Abstract

A modelling approach of Boundary Layer Ingesting (BLI) propulsion systems is presented. Initially, a distorted compressor model is created utilizing the parallel compressor theory to estimate the impact of inlet distortion on fan performance. Next, a BLI propulsor model is developed considering both distortion effects and reduced inlet momentum drag caused from boundary layer ingestion. Finally, a Turbo-electric Distributed Propulsion (TeDP) model is set up, consisting of the BLI propulsor model, the associated turboshaft engine model and a representation of the relevant electrical system. Each model is validated through comparison with numerical and/or experimental data.

A design point calculation is carried out initially to establish propulsor key dimensions for a specified number of propulsors and assuming common inlet conditions. Parametric design point analyses are then carried out to study the influence of propulsors number and location under different inlet conditions, by varying fan design pressure ratio between 1.15 and 1.5. BLI and non BLI configurations are compared at propulsion system level to assess the BLI benefits. The results show that maximum BLI gains of 9.3% in TSFC and 4.7% in propulsive efficiency can be achieved with 16 propulsors and FPR = 1.5, compared to podded propulsors, while further benefits can be achieved by moving the propulsor array backwards in the airframe.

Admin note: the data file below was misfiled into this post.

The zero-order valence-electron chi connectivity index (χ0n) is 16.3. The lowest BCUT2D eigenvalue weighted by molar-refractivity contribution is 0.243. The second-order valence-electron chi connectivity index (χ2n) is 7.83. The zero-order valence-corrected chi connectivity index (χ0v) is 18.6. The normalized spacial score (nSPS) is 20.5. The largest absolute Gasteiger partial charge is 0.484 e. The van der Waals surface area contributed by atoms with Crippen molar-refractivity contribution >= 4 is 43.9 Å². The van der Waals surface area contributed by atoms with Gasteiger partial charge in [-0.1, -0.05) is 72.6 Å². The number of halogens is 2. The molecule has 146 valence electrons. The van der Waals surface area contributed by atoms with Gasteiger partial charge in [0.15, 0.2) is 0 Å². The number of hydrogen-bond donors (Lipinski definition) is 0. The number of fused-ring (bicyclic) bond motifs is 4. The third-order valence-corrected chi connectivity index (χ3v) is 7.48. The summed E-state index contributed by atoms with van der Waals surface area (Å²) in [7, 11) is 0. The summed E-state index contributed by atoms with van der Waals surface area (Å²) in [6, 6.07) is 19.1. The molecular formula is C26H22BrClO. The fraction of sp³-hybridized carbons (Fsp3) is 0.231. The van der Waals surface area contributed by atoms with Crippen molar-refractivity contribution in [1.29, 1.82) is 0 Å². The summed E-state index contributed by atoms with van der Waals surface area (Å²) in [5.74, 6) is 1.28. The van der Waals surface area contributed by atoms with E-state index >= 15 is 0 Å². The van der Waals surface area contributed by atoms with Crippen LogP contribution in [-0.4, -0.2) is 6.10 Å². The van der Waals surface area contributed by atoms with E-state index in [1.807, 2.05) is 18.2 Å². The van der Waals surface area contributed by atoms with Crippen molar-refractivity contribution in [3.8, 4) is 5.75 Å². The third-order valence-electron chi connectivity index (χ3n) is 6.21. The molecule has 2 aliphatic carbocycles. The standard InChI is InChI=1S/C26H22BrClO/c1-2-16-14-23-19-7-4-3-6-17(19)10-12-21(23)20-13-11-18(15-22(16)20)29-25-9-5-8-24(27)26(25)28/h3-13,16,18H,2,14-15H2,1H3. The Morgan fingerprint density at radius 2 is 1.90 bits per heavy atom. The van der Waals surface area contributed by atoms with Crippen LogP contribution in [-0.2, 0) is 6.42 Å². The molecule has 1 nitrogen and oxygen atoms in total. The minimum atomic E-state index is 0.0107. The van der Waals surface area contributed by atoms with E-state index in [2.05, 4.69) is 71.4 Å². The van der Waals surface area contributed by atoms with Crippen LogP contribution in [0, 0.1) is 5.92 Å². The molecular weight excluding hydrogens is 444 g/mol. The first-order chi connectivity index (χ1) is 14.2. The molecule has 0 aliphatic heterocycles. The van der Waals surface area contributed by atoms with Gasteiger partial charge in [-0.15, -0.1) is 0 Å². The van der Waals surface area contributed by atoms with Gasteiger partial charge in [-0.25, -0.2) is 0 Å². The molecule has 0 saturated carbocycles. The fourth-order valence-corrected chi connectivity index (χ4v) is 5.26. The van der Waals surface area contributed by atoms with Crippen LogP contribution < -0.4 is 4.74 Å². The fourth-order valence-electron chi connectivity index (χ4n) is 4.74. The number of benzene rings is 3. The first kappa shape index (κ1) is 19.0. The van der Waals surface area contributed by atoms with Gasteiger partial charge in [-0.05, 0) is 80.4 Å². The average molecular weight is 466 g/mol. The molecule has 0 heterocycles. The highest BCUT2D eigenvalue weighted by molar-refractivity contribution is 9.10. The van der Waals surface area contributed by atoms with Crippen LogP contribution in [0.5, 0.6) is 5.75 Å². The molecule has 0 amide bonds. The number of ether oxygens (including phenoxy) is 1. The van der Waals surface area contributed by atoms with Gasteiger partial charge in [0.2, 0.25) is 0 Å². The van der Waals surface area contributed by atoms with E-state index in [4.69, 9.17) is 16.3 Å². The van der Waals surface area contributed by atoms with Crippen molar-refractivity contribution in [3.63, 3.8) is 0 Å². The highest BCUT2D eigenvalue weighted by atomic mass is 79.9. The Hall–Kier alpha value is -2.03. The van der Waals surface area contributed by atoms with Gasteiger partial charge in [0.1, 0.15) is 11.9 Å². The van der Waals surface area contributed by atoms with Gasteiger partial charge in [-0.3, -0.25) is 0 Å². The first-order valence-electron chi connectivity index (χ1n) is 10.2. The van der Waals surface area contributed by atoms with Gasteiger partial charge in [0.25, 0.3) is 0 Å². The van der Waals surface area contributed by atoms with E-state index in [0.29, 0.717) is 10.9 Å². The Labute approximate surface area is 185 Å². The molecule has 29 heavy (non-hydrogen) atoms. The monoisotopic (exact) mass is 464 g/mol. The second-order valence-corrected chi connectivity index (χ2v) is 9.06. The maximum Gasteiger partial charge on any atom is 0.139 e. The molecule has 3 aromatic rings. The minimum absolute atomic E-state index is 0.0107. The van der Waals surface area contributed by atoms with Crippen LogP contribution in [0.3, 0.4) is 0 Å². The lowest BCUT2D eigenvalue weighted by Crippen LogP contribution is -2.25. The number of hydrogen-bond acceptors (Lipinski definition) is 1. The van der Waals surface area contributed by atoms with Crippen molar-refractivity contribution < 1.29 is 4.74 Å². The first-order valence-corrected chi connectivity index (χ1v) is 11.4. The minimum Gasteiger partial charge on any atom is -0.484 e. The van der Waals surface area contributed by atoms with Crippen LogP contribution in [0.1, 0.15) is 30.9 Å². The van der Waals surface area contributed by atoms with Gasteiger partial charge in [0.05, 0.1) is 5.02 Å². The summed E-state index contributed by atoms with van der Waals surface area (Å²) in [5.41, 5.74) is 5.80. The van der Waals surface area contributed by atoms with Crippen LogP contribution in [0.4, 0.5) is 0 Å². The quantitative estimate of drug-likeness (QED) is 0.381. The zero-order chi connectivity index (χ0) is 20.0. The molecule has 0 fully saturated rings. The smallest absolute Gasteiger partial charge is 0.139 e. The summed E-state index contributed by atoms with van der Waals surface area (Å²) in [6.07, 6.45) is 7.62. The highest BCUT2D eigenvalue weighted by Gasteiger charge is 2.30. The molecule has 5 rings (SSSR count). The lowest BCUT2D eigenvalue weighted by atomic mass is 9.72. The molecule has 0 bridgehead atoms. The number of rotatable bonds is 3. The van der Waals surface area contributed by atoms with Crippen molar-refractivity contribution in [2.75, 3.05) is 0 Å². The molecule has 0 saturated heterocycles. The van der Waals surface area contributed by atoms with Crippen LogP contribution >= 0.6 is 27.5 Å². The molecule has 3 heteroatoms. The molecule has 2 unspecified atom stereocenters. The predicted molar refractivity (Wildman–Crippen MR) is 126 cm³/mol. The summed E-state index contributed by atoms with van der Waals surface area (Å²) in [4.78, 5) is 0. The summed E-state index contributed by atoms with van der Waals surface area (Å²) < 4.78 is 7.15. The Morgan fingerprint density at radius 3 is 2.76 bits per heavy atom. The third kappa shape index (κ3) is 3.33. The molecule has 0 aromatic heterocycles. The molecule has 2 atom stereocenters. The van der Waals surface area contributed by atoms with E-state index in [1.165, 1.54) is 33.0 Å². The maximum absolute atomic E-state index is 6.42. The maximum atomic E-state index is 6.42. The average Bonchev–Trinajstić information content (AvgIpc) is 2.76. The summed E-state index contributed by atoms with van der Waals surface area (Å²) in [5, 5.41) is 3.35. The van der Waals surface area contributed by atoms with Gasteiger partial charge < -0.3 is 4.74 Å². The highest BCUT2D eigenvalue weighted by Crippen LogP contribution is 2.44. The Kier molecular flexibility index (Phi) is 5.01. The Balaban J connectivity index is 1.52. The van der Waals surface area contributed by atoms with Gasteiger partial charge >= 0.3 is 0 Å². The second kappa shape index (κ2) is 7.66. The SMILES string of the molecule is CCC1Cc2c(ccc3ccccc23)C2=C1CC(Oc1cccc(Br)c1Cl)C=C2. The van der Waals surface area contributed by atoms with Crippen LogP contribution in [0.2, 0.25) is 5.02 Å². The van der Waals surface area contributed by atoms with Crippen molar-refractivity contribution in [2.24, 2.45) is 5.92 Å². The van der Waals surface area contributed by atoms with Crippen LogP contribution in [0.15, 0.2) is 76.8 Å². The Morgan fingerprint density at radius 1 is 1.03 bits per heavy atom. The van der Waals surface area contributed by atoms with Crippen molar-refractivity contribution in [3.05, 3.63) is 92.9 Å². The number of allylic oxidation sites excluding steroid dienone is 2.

This content is only available via PDF.
You do not currently have access to this content.